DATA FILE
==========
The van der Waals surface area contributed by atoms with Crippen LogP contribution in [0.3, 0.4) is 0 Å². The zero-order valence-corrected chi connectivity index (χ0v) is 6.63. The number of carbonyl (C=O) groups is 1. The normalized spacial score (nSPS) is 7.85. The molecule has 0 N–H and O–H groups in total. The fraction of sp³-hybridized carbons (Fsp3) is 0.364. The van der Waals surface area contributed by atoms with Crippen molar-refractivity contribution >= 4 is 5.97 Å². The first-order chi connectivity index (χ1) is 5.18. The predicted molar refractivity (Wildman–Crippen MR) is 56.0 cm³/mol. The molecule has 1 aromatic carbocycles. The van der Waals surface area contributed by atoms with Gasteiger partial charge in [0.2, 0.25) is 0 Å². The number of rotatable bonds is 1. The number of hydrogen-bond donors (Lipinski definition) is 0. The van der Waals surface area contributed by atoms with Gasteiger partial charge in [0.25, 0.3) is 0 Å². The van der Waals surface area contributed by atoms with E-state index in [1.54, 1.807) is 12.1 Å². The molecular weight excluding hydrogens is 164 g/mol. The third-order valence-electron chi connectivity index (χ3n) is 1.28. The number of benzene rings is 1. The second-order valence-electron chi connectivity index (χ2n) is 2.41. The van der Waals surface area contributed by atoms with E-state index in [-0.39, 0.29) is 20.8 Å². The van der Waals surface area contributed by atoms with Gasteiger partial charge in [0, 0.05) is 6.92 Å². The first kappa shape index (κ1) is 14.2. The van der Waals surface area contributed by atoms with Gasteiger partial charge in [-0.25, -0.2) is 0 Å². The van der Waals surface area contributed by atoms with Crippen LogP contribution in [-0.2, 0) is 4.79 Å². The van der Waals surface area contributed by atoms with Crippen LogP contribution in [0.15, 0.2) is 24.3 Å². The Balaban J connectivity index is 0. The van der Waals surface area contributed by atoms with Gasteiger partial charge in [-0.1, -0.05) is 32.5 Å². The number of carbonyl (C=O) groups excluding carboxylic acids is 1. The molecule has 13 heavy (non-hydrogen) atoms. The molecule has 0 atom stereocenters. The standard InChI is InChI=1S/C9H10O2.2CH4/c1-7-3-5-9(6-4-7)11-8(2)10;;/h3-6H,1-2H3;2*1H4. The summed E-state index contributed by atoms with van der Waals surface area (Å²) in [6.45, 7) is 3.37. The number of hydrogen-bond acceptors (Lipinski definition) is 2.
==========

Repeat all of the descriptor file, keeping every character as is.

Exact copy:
The van der Waals surface area contributed by atoms with Crippen LogP contribution in [0.3, 0.4) is 0 Å². The zero-order valence-corrected chi connectivity index (χ0v) is 6.63. The number of carbonyl (C=O) groups is 1. The normalized spacial score (nSPS) is 7.85. The molecule has 0 N–H and O–H groups in total. The fraction of sp³-hybridized carbons (Fsp3) is 0.364. The van der Waals surface area contributed by atoms with Crippen molar-refractivity contribution >= 4 is 5.97 Å². The first-order chi connectivity index (χ1) is 5.18. The predicted molar refractivity (Wildman–Crippen MR) is 56.0 cm³/mol. The molecule has 1 aromatic carbocycles. The van der Waals surface area contributed by atoms with Gasteiger partial charge in [0.2, 0.25) is 0 Å². The number of rotatable bonds is 1. The number of hydrogen-bond donors (Lipinski definition) is 0. The van der Waals surface area contributed by atoms with Gasteiger partial charge in [0.25, 0.3) is 0 Å². The van der Waals surface area contributed by atoms with E-state index in [1.54, 1.807) is 12.1 Å². The molecular weight excluding hydrogens is 164 g/mol. The third-order valence-electron chi connectivity index (χ3n) is 1.28. The number of benzene rings is 1. The second-order valence-electron chi connectivity index (χ2n) is 2.41. The van der Waals surface area contributed by atoms with E-state index in [-0.39, 0.29) is 20.8 Å². The van der Waals surface area contributed by atoms with Gasteiger partial charge in [0, 0.05) is 6.92 Å². The first kappa shape index (κ1) is 14.2. The van der Waals surface area contributed by atoms with Gasteiger partial charge in [-0.25, -0.2) is 0 Å². The van der Waals surface area contributed by atoms with Crippen LogP contribution in [-0.2, 0) is 4.79 Å². The van der Waals surface area contributed by atoms with Crippen LogP contribution in [0.15, 0.2) is 24.3 Å². The Balaban J connectivity index is 0. The van der Waals surface area contributed by atoms with Gasteiger partial charge in [-0.1, -0.05) is 32.5 Å². The number of carbonyl (C=O) groups excluding carboxylic acids is 1. The molecule has 13 heavy (non-hydrogen) atoms. The molecule has 0 atom stereocenters. The standard InChI is InChI=1S/C9H10O2.2CH4/c1-7-3-5-9(6-4-7)11-8(2)10;;/h3-6H,1-2H3;2*1H4. The summed E-state index contributed by atoms with van der Waals surface area (Å²) in [6.45, 7) is 3.37. The number of hydrogen-bond acceptors (Lipinski definition) is 2.